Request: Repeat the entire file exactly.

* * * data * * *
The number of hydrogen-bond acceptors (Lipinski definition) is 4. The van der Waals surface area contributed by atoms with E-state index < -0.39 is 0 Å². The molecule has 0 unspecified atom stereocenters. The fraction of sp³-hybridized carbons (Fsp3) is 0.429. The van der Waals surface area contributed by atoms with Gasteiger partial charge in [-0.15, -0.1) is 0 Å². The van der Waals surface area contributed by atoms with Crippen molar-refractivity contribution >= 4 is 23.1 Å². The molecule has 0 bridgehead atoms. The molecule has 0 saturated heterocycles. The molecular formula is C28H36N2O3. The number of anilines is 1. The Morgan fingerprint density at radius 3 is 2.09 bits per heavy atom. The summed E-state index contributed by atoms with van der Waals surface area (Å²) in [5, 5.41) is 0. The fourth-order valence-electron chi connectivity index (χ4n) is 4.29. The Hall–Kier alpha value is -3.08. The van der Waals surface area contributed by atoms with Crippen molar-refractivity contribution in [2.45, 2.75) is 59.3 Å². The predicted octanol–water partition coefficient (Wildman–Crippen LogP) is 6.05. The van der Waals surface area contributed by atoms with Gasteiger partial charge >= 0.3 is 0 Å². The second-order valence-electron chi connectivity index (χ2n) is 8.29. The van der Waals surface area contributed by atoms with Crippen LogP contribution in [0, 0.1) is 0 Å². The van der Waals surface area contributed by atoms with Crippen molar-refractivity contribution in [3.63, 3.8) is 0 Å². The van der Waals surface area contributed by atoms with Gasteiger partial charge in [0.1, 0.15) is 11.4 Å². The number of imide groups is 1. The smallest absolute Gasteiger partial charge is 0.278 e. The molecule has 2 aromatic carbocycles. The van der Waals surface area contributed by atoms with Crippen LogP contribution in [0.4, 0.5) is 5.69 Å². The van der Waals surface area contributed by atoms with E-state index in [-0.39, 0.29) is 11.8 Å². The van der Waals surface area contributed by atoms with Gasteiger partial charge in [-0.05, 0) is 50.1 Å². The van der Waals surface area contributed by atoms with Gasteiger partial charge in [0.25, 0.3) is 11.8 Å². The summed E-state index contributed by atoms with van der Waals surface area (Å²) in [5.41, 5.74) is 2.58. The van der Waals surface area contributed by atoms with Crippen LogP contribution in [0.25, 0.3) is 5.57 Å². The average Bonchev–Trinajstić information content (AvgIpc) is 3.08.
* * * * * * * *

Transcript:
The number of hydrogen-bond acceptors (Lipinski definition) is 4. The van der Waals surface area contributed by atoms with E-state index < -0.39 is 0 Å². The molecule has 0 unspecified atom stereocenters. The fraction of sp³-hybridized carbons (Fsp3) is 0.429. The van der Waals surface area contributed by atoms with Gasteiger partial charge in [-0.15, -0.1) is 0 Å². The van der Waals surface area contributed by atoms with Crippen molar-refractivity contribution >= 4 is 23.1 Å². The molecule has 0 bridgehead atoms. The molecule has 0 saturated heterocycles. The molecular formula is C28H36N2O3. The number of anilines is 1. The Morgan fingerprint density at radius 3 is 2.09 bits per heavy atom. The summed E-state index contributed by atoms with van der Waals surface area (Å²) in [5, 5.41) is 0. The fourth-order valence-electron chi connectivity index (χ4n) is 4.29. The Hall–Kier alpha value is -3.08. The van der Waals surface area contributed by atoms with Crippen molar-refractivity contribution in [2.45, 2.75) is 59.3 Å². The predicted octanol–water partition coefficient (Wildman–Crippen LogP) is 6.05. The van der Waals surface area contributed by atoms with Gasteiger partial charge >= 0.3 is 0 Å². The second-order valence-electron chi connectivity index (χ2n) is 8.29. The van der Waals surface area contributed by atoms with Crippen LogP contribution in [0, 0.1) is 0 Å². The van der Waals surface area contributed by atoms with Crippen molar-refractivity contribution in [3.63, 3.8) is 0 Å². The van der Waals surface area contributed by atoms with Gasteiger partial charge in [0.1, 0.15) is 11.4 Å². The number of imide groups is 1. The smallest absolute Gasteiger partial charge is 0.278 e. The molecule has 2 aromatic carbocycles. The van der Waals surface area contributed by atoms with Crippen LogP contribution in [0.4, 0.5) is 5.69 Å². The van der Waals surface area contributed by atoms with E-state index in [-0.39, 0.29) is 11.8 Å². The van der Waals surface area contributed by atoms with Gasteiger partial charge in [-0.05, 0) is 50.1 Å². The van der Waals surface area contributed by atoms with Gasteiger partial charge in [0.25, 0.3) is 11.8 Å². The summed E-state index contributed by atoms with van der Waals surface area (Å²) in [5.41, 5.74) is 2.58. The van der Waals surface area contributed by atoms with Crippen LogP contribution in [0.25, 0.3) is 5.57 Å². The average Bonchev–Trinajstić information content (AvgIpc) is 3.08.